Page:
Look in the produce section for sugar snap peas, a spring treat.

Sugar snap peas, sometimes just called sugar peas or snap peas, are edible-podded peas, meaning that you eat the whole pod.

They can be distinguished from another popular edible pod, snow peas, in that their pods are rounded and firm as opposed to flat and thin. Both varieties can be cooked or eaten raw.

Why can you eat the pods of these, but not of the English or garden pea?

Edible-podded peas do not have a membrane and do not open when ripe. The pods are less fibrous, and the peas are harvested when young making them an even easier chew.
 
 
THE BRIEF HISTORY OF SUGAR SNAP PEAS

While peas are one of the oldest cultivated foods, beginning some 10,000 years ago (the history of peas), sugar snap peas are a relatively new variety.

The flat snow peas have been grown in the west since the 19th century, but sugar snap peas were only developed in 1952.

Snow peas were cross-bred with a mutant shell pea plant by Drs. Calvin Lamborn and M.C. Parker of Twin Falls, Idaho. Voilà: a new class of snow pea, Pisum sativum var. macrocarpon, a.k.a. the sugar snap pea.
 
 
PEAS ARE FRUITS

If you’re a frequent reader of THE NIBBLE, you may recall that the botanical definition of a fruit is a plant that carries its seeds inside.

An apple is a fruit: The seeds are inside. Celery is a vegetable: It has no seeds inside*.

There are a number of fruits that we consider to be vegetables, including bell peppers, cucumbers, eggplants, okra, squash, tomatoes and tree fruits like avocado and olives†…

…and all varieties of peas in a pod, known in the industry as pod fruits.
 
 
WAYS TO USE SUGAR SNAP PEAS

  • Crudités: Enjoy as a crunchy snack or starter with hummus or other dip (photo #4).
  • Green Salad: Slice and add to a green salad or grain salad, or chop for a crunchy egg or tuna salad.
  • Garnish: Use wherever you need a crunch or a punch of color (scrambles, raw seafood (photo #3).
  • Mixed Pea Salad: Combine sugar snaps, snow peas, and English peas (spring peas) with feta, mint and pine nuts (recipe).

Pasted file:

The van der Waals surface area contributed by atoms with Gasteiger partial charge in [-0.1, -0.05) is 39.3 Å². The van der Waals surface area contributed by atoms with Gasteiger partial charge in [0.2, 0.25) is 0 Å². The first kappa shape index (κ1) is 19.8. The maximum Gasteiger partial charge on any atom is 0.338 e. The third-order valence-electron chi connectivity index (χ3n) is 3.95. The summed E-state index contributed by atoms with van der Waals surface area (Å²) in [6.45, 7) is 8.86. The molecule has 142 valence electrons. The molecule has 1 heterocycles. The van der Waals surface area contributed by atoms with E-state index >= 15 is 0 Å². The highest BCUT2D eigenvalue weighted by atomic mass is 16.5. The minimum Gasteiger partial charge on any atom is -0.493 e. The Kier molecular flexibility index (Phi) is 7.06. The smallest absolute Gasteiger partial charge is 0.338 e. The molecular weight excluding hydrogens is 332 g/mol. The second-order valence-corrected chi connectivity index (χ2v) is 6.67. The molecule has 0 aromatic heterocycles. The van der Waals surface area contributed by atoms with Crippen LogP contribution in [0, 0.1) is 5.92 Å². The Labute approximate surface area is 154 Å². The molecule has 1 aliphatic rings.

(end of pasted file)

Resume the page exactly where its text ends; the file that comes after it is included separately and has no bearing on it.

• Pasta: Slice and toss with (or garnish) any pasta.
  • Pickles: Marinate in vinegar with garlic (how to quick-pickle vegetables)
  • Stir-fry, steam or roast them. Roasting makes them even sweeter.
  • Sides: To the side or underneath your main (photos #1 and #2).
  • Snack “Chips” with garlic and parmesan (recipe).
  • Spring Sauté, with asparagus, morels, ramps and pattypan squash.
  •  
    An easy recipe we particularly enjoy (use fresh, not frozen peas in season):

  • Asian-Style Sugar Snap Peas.
  •  
     
    SUGAR SNAP PEAS NUTRIITON

    At just 41 calories per cup, sugar snap peas fit into virtually any eating plan, including low-carb and low-calorie diets.

    They are a very good source of vitamins A and C and a good source of iron.

    They remain crunchy even when cooked, so crunch away!

    ________________

    *Rather than eating the fruit of the plant, which has the seeds inside, the vegetables we eat are different parts of plants. For example, spinach and cabbage are leaves of the plant, asparagus and celery are stems, beets and carrots are roots. None of these vegetable parts contain seeds.

    †These plants are the non-sweet fruits of flowering plants. They carry their seeds inside because they evolved as seed-bearing structures. A “seedless” fruit is a fruit is one that has been modified so that its seeds are soft and can be chewed easily (e.g. a seedless watermelon). Or, they have the seeds that fail to develop.

     

    Sugar Snap Peas Saute
    [1] Sugar snap peas sauteed with Meyer lemon and mint. Here’s the recipe from The Kitchn..

    Sugar Snap Peas Saute
    [2] Monkfish atop sugar snap peas. Consider chicken, lamb and pork as well (photo courtesy Quinciple).

    Sugar Snap Peas With Raw Scallops
    [3] Scallop crudo (raw) with sugar snap peas, at Pearl & Ash in New York City (now closed).

    Crudite Platter Sugar Snap Peas
    [4] A beautiful spring crudites plate. Here’s the recipe from The Clever Carrot.

     

      


    THE NIBBLE Blog – Adventures In The World Of Fine Food

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